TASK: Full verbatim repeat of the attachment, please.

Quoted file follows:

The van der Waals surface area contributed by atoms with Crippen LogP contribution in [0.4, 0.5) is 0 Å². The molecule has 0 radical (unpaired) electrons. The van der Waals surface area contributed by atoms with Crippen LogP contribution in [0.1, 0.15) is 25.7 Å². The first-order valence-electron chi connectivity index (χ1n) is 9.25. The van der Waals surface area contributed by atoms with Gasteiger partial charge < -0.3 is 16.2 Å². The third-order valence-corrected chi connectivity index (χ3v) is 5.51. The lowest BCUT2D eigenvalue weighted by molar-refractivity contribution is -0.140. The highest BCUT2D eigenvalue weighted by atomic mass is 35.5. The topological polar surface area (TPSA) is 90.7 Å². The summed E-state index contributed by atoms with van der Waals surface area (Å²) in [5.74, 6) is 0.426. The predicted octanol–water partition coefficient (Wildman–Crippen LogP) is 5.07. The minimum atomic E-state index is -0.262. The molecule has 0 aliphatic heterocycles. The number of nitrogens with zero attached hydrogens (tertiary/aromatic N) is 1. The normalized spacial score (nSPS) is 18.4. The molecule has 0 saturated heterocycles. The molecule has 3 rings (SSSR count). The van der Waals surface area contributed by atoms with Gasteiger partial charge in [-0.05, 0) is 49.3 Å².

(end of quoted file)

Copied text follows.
The van der Waals surface area contributed by atoms with Crippen LogP contribution in [0.4, 0.5) is 0 Å². The molecule has 0 radical (unpaired) electrons. The van der Waals surface area contributed by atoms with Crippen LogP contribution in [0.1, 0.15) is 25.7 Å². The first-order valence-electron chi connectivity index (χ1n) is 9.25. The van der Waals surface area contributed by atoms with Gasteiger partial charge < -0.3 is 16.2 Å². The third-order valence-corrected chi connectivity index (χ3v) is 5.51. The lowest BCUT2D eigenvalue weighted by molar-refractivity contribution is -0.140. The highest BCUT2D eigenvalue weighted by atomic mass is 35.5. The topological polar surface area (TPSA) is 90.7 Å². The summed E-state index contributed by atoms with van der Waals surface area (Å²) in [5.74, 6) is 0.426. The predicted octanol–water partition coefficient (Wildman–Crippen LogP) is 5.07. The minimum atomic E-state index is -0.262. The molecule has 0 aliphatic heterocycles. The number of nitrogens with zero attached hydrogens (tertiary/aromatic N) is 1. The normalized spacial score (nSPS) is 18.4. The molecule has 0 saturated heterocycles. The molecule has 3 rings (SSSR count). The van der Waals surface area contributed by atoms with Gasteiger partial charge in [-0.05, 0) is 49.3 Å².